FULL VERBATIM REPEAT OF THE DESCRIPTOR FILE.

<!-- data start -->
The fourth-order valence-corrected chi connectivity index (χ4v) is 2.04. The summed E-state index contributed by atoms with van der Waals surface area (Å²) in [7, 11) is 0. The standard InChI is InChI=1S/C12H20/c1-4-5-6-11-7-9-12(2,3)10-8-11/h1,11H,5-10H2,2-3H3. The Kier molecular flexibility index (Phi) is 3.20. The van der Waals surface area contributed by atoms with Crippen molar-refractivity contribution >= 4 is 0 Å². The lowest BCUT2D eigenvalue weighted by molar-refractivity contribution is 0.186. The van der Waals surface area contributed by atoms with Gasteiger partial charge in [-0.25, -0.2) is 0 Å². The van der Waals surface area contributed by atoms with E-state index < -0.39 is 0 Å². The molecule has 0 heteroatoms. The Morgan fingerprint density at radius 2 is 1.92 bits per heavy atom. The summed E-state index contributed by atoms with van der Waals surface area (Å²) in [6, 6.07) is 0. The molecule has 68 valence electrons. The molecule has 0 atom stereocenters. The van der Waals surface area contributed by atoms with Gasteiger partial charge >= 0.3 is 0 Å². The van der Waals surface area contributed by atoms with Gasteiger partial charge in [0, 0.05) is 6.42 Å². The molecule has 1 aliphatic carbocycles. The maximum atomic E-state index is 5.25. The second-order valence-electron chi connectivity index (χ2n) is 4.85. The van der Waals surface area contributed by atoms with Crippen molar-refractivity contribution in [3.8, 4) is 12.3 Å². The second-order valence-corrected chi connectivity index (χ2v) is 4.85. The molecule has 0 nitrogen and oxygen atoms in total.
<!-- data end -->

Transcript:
The fourth-order valence-corrected chi connectivity index (χ4v) is 2.04. The summed E-state index contributed by atoms with van der Waals surface area (Å²) in [7, 11) is 0. The standard InChI is InChI=1S/C12H20/c1-4-5-6-11-7-9-12(2,3)10-8-11/h1,11H,5-10H2,2-3H3. The Kier molecular flexibility index (Phi) is 3.20. The van der Waals surface area contributed by atoms with Crippen molar-refractivity contribution >= 4 is 0 Å². The lowest BCUT2D eigenvalue weighted by molar-refractivity contribution is 0.186. The van der Waals surface area contributed by atoms with Gasteiger partial charge in [-0.25, -0.2) is 0 Å². The van der Waals surface area contributed by atoms with E-state index < -0.39 is 0 Å². The molecule has 0 heteroatoms. The Morgan fingerprint density at radius 2 is 1.92 bits per heavy atom. The summed E-state index contributed by atoms with van der Waals surface area (Å²) in [6, 6.07) is 0. The molecule has 68 valence electrons. The molecule has 0 atom stereocenters. The van der Waals surface area contributed by atoms with Gasteiger partial charge >= 0.3 is 0 Å². The van der Waals surface area contributed by atoms with Gasteiger partial charge in [0, 0.05) is 6.42 Å². The molecule has 1 aliphatic carbocycles. The maximum atomic E-state index is 5.25. The second-order valence-electron chi connectivity index (χ2n) is 4.85. The van der Waals surface area contributed by atoms with Crippen molar-refractivity contribution in [3.8, 4) is 12.3 Å². The second-order valence-corrected chi connectivity index (χ2v) is 4.85. The molecule has 0 nitrogen and oxygen atoms in total.